A Year in Review: The Sociology Undergraduate and Graduate Programs

Undergraduate Program


This year Bradley Wright and Ryan Talbert participated in orchestrating two successful labs here at the University of Connecticut.

Bradley Wright serves as the Team Lead for the Life Purpose Lab, which allows undergraduates to explore the compelling question, “How do people find life purpose?” The lab features classes, an immersive retreat, along with options to have facilitators attend classes or other events for a one-time overview of what purpose is and how to find it. In Fall 2023 the Lab will offer four different purpose classes aimed at different groups of students, including freshman and honors students.

The Health Equity Lab is directed by Ryan Talbert and critically investigates social determinants of health that extend from systems of stratification. During the 2022–2023 academic year, six undergraduates collaborated on research that examined the impact of incarceration on race-gender disparities in immune function, the role of women’s empowerment for contraceptive use among Indian women, and the effect of exposure to lethal police violence on substance use patterns, among others. All six lab members displayed their projects at UConn’s Spring 2023 Frontiers Undergraduate Exhibition. With funding support from UConn’s Institute for Collaboration on Health, Intervention, and Policy; Office of Undergraduate Research; and College of Liberal Arts and Sciences, lab members also presented their research at the annual meetings of the Eastern Sociological Society, Midsouth Sociological Association, and American Public Health Association. At present, lab collaborations have led to nine conference presentations, ten coauthored manuscripts, and three publications.

Greetings from the Director of Graduate Studies


The central goals of the graduate program in sociology are to foster an intellectually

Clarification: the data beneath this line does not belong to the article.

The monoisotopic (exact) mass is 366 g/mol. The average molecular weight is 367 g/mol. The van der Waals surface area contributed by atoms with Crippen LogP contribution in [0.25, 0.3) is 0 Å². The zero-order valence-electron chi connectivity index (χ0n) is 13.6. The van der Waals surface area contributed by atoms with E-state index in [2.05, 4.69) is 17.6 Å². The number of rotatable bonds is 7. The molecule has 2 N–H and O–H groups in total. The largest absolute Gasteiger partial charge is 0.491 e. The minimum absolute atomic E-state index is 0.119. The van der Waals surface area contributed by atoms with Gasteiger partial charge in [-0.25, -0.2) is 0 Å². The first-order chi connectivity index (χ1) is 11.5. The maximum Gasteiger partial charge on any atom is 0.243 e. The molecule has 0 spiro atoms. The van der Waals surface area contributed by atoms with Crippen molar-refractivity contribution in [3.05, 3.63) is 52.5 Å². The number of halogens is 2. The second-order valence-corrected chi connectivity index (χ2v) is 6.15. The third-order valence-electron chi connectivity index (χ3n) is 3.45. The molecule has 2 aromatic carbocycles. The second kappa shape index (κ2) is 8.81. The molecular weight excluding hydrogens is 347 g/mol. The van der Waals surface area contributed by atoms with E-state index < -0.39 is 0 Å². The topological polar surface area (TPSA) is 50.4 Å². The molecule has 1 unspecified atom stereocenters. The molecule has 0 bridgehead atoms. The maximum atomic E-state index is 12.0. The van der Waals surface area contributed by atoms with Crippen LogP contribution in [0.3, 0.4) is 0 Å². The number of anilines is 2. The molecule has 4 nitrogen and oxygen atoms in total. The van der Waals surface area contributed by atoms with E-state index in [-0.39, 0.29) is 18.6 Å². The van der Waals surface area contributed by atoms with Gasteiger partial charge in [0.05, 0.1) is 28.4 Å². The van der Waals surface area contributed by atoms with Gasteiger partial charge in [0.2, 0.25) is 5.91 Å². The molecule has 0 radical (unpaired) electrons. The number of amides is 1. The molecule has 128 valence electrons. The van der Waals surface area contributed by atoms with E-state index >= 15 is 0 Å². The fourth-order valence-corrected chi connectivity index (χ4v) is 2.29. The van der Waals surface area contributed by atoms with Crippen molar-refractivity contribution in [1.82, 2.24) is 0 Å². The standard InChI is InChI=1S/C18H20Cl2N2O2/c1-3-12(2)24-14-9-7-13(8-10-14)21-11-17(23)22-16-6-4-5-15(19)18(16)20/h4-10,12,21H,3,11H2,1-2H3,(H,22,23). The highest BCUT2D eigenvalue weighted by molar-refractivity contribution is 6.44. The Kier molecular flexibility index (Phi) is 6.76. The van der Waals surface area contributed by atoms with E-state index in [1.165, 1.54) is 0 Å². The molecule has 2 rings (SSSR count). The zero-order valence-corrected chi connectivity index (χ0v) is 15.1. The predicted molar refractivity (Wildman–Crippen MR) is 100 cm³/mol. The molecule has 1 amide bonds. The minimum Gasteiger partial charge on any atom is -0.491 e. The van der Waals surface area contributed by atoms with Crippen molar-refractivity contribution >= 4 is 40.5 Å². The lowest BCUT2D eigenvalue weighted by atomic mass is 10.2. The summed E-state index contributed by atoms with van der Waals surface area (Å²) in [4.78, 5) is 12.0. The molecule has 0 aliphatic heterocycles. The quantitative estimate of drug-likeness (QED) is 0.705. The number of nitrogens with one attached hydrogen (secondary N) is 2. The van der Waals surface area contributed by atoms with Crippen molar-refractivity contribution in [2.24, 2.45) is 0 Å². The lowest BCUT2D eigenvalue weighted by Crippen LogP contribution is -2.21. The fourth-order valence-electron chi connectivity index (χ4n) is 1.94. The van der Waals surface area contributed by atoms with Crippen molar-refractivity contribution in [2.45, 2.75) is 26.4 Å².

inspiring experience for students, provide them with the tools to ask important sociological
questions, cultivate the research methods and skills so that they can find the answers to their
questions, and to facilitate the conditions to meet the department benchmarks toward completing
their degrees. This past year we have also worked on building a shared sense of purpose in the
department, creating new spaces of interaction between graduate students and faculty. To this
end, it has been an extremely productive year for UConn Sociology.

A group of faculty and students organized a successful Pipeline to Publishing (P2P)
workshop that met biweekly. In the various sessions, students circulated drafts of their articles,
and faculty members served as discussants. We then followed with lively constructive
conversations about the work, with the aim of moving the papers toward publication. The P2P
series ended the year with a publishing workshop led by Professor Karen Cerulo, a sociology
professor at Rutgers University and the editor of Sociological Forum. Professor Cerulo answered
wide-ranging questions about the publishing process. I’m looking forward to seeing the
successes that stem from the workshop, and I hope that we can build on this series and expand it
in coming semesters.

We also extended the proseminar to incorporate more faculty, advanced graduate
students, and outside speakers in a new workshop format addressing different benchmarks and
career pursuits. We had informative conversations between faculty and graduate students on
publishing, academic and alternative job markets, MA and Dissertation research strategies, Area
Exam preparations, and much more. The department also sponsored wonderful outside guest
speakers to lead some of the conversations. UConn alumni—Sylvia Pu, Amy Lawton, and Ranita
Ray—expertly discussed how to transition from being a UConn PhD to establishing various
career paths in academia, at university research centers, and in the non-profit realm.
I’m also happy to report that our department continues to successfully place students in
various positions, inside and outside of academia. We wish our outgoing PhDs the best of luck as
they embark on their careers, and we look forward to hearing about their future successes. In
addition, I’d like to welcome a robust new cohort of 7 students, with research interests that
include the study of racism, health, education, urban development, and the environment. To our
new and continuing students, I hope you find the department to be a welcoming place to advance
your educational goals and I look forward to seeing you all in the Fall.

Lastly, I’d like to welcome Professor Jeremy Pais as the incoming Director of Graduate
Studies. Jeremy has already spent a better part of the summer getting acclimated into this new
role, and I look forward to working with him and all our graduate students in the upcoming
academic year.
–Andrew Deener, Director of Graduate Studies